Setting up of a Chinese textile city in Egypt will severely harm the debt-ridden domestic apparel manufacturing industry that operates with antiquated equipment and machinery, feel domestic producers and textile industry experts. The Mankai Textile Industrial Park will have 592 factories, making it one of the largest specialised industrial zones.
Pilot operations of the Chinese industrial city’s first-phase factories will start in May, a report in an Egyptian newspaper quoted minister of commerce and industry Amr Nassar as saying.
All phases of the project in Sadat City, 90 km north of Cairo, are expected to be completed within four years. The value of the total annual production of the project, once it becomes fully operational, will be about $9 billion.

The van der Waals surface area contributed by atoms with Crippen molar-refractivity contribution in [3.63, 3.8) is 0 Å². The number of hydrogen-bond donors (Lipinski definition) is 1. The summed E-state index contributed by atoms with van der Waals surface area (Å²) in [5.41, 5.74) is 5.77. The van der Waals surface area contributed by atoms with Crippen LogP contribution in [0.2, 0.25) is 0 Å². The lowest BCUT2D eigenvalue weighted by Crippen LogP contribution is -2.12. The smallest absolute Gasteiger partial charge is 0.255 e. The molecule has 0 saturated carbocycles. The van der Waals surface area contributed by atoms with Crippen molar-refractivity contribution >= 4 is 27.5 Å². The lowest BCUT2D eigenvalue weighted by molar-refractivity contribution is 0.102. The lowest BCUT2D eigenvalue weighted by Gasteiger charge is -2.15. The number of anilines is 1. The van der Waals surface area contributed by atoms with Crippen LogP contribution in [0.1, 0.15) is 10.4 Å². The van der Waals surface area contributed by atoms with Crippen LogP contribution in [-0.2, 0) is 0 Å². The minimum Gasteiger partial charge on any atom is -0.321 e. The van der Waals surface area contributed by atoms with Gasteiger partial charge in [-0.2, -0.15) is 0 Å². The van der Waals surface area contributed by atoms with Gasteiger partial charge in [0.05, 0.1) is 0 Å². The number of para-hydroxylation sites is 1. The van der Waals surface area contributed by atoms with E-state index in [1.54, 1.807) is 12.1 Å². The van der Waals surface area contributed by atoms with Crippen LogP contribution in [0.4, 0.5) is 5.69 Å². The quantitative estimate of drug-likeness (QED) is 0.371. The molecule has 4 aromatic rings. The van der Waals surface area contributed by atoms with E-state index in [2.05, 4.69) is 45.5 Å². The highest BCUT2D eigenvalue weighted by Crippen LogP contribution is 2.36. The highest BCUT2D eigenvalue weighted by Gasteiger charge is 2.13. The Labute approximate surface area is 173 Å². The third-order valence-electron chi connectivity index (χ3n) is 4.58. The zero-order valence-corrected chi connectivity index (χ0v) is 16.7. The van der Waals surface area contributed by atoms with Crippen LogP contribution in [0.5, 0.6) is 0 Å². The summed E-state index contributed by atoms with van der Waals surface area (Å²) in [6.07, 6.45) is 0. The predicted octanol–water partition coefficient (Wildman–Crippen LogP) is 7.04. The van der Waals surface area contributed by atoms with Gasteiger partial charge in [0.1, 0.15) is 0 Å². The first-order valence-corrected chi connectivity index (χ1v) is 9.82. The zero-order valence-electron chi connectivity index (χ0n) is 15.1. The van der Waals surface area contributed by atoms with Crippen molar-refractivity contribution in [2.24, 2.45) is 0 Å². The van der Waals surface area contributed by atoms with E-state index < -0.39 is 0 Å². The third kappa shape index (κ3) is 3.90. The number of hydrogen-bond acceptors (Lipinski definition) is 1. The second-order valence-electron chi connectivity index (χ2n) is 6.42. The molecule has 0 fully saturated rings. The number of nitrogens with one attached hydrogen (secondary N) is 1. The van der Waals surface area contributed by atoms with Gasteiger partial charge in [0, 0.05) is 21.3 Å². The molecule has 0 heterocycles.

Mufrih el-Beltagy, president of Misr Ameriya Spinning & Weaving Company, said new textile and clothing city spells the end of the Egyptian textile industry, especially because the project’s output is meant for the domestic market instead of export.
The Egyptian ministry of business sector allocated $1.5 billion to update state-owned spinning and weaving companies but the process has been reportedly difficult.
Of the 32 companies of the state-run Cotton & Textile Industries Holding Company, 22 are operating at losses totalling nearly $152 million.
Egypt’s domestic textile industry is facing economic reform measures, especially the lifting of energy subsidies, implemented by the government more than two years ago. The industry had grown with governmental support and protection since its inception.
The Chinese units will rely on digital automation, greatly reducing labour costs and making matters more complicated for domestic manufacturers. In Egyptian textile factories, and especially the state-owned ones, about 74 per cent of revenues go to wages, compared to 13 per cent in global companies.
Mohamed el-Morshedi, head of the Textile Industries Chamber of the Federation of Egyptian Industries, said the new park should focus on foreign markets.